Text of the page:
The Wall Street Journal reports on a study finding that startups that have a founder staying on as chief executive or chairman past the first two years following inception have a significantly lower valuation, on average, than companies who replace their leadership during that period. The study’s author attempts to explain the difference in valuation by focusing on the relative attributes of founders versus executives that are brought on later. In other words, founders may have the inspiration to get the startup conceptualized and off the ground, but professional executives have a different and necessary skill set that the company needs at a later stage.
This may be part of the explanation, but it seems to me to be confusing correlation and causation. There may be a reason other than the qualities of the founders themselves that account for the different performance. One possible alternate factor is the manner in which startups are funded. Startups that receive venture capital funding are, in my experience, more likely to see a change in leadership, sometimes imposed by the venture fund as a condition to investment. On the other hand, startups that are funded by less heavy-handed capital sources (friends and family money, bank loans, etc.) are more likely to have the founders continue in their role indefinitely.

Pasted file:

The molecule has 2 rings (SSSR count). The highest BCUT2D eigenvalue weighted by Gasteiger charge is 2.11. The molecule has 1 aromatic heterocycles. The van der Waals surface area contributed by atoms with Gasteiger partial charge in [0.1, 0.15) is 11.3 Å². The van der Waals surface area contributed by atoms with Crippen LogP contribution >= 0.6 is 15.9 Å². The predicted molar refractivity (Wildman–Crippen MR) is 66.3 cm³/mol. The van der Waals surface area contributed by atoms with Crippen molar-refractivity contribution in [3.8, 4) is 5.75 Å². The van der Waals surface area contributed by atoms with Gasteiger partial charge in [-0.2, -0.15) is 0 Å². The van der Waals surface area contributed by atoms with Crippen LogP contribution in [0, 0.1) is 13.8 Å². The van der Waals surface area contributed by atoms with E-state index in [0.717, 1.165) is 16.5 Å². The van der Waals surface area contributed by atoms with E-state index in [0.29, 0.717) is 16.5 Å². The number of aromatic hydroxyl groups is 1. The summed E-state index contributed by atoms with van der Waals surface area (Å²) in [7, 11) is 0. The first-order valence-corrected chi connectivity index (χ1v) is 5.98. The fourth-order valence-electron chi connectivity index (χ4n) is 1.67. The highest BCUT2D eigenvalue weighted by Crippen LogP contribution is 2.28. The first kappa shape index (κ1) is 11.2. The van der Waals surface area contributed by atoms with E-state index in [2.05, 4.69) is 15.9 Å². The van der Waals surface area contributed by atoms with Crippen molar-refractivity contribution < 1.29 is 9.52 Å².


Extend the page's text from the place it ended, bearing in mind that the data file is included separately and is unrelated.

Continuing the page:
Venture capital firms can contribute far more to a company’s success other than providing new executives to replace the founders. Particularly if the firm focuses on a specific industry, the firm will have seen and invested in many similar companies and will be able to provide useful advice that would not be available to startups that rely on non-VC funding. Such expert guidance from investors could account for significant differences in company valuation. In addition, VC firms generally invest more than a startup needs to spend immediately, so the simple fact of there being more cash in the bank could lead a VC-backed startup to have a higher valuation than one that isn’t VC-funded.
So, I wouldn’t necessarily conclude from this study that startup founders should immediately start seeking their own replacements on the theory that they’re terrible managers. It may be that they should instead position themselves for VC funding to make long term success more likely, though that may have the ultimate effect of shortening their tenure with the company.